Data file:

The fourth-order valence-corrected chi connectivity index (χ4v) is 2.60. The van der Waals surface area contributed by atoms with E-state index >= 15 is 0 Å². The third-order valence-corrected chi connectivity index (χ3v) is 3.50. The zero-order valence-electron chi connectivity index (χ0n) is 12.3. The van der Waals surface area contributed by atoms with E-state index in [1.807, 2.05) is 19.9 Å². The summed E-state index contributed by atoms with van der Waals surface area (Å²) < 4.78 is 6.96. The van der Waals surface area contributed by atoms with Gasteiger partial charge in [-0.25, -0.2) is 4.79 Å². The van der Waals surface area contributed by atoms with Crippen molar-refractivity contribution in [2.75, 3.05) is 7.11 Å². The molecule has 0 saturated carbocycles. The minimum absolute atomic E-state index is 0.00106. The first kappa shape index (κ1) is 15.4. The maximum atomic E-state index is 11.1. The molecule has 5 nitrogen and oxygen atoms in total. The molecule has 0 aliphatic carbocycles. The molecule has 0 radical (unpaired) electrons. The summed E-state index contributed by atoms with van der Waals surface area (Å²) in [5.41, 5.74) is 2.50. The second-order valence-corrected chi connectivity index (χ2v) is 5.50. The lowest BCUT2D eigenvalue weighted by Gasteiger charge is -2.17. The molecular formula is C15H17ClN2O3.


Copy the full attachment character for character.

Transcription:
The fourth-order valence-corrected chi connectivity index (χ4v) is 2.60. The van der Waals surface area contributed by atoms with E-state index >= 15 is 0 Å². The third-order valence-corrected chi connectivity index (χ3v) is 3.50. The zero-order valence-electron chi connectivity index (χ0n) is 12.3. The van der Waals surface area contributed by atoms with E-state index in [1.807, 2.05) is 19.9 Å². The summed E-state index contributed by atoms with van der Waals surface area (Å²) < 4.78 is 6.96. The van der Waals surface area contributed by atoms with Gasteiger partial charge in [-0.25, -0.2) is 4.79 Å². The van der Waals surface area contributed by atoms with Crippen molar-refractivity contribution in [2.75, 3.05) is 7.11 Å². The molecule has 0 saturated carbocycles. The minimum absolute atomic E-state index is 0.00106. The first kappa shape index (κ1) is 15.4. The maximum atomic E-state index is 11.1. The molecule has 5 nitrogen and oxygen atoms in total. The molecule has 0 aliphatic carbocycles. The molecule has 0 radical (unpaired) electrons. The summed E-state index contributed by atoms with van der Waals surface area (Å²) in [5.41, 5.74) is 2.50. The second-order valence-corrected chi connectivity index (χ2v) is 5.50. The lowest BCUT2D eigenvalue weighted by Gasteiger charge is -2.17. The molecular formula is C15H17ClN2O3.